(Calvin, Institutes on the Christian Religion 1, part 16)

Chapter 18. 
18. The instrumentality of the wicked employed by God, while He 
continues free from every taint. 
This last chapter of the First Book consists of three parts: I. It 
having been said above that God bends all the reprobate, and even 
Satan himself, at his will, three objections are started. First, 
that this happens by the permission, not by the will of God. To this 
objection there is a twofold reply, the one, that angels and men, 
good and bad, do nothing but what is appointed by God; the second, 
that all movements are secretly directed to their end by the hidden 
inspiration of God, sec. 1, 2. II. A second objection is, that there 
are two contrary wills in God, if by a secret counsel he decrees 
what he openly prohibits by his law. This objection refuted, sec. 3.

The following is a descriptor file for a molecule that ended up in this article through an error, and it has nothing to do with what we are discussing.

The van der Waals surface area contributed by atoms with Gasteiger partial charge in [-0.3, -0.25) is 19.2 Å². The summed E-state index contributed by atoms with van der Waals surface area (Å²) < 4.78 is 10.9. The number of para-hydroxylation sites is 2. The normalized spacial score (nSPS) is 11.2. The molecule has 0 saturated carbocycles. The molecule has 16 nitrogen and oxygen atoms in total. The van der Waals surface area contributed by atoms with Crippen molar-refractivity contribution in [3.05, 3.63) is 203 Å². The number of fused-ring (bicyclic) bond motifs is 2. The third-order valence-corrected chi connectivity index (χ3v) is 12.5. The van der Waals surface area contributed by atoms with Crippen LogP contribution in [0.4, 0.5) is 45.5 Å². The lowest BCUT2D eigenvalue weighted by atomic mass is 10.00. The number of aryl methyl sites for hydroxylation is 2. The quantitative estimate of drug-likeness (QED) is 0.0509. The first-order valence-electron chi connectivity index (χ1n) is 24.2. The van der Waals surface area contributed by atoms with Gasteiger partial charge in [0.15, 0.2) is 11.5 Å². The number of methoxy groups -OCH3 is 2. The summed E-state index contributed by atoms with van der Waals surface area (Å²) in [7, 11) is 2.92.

III. The third objection is, that God is made the author of all 
wickedness, when he is said not only to use the agency of the 
wicked, but also to govern their counsels and affections, and that 
therefore the wicked are unjustly punished. This objection refuted 
in the last section. 
1. The carnal mind the source of the objections which are raised 
    against the Providence of God. A primary objection, making a 
    distinction between the permission and the will of God, 
    refuted. Angels and men, good and bad, do nought but what has 
    been decreed by God. This proved by examples. 
2. All hidden movements directed to their end by the unseen but 
    righteous instigation of God. Examples, with answers to 
3. These objections originate in a spirit of pride and blasphemy. 
    Objection, that there must be two contrary wills in God, 
    refuted. Why the one simple will of God seems to us as if it 
    were manifold. 
4. Objection, that God is the author of sin, refuted by examples. 
    Augustine's answer and admonition. 
    1. From other passages, in which God is said to draw or bend 
Satan himself, and all the reprobate, to his will, a more difficult 
question arises. For the carnal mind can scarcely comprehend how, 
when acting by their means, he contracts no taint from their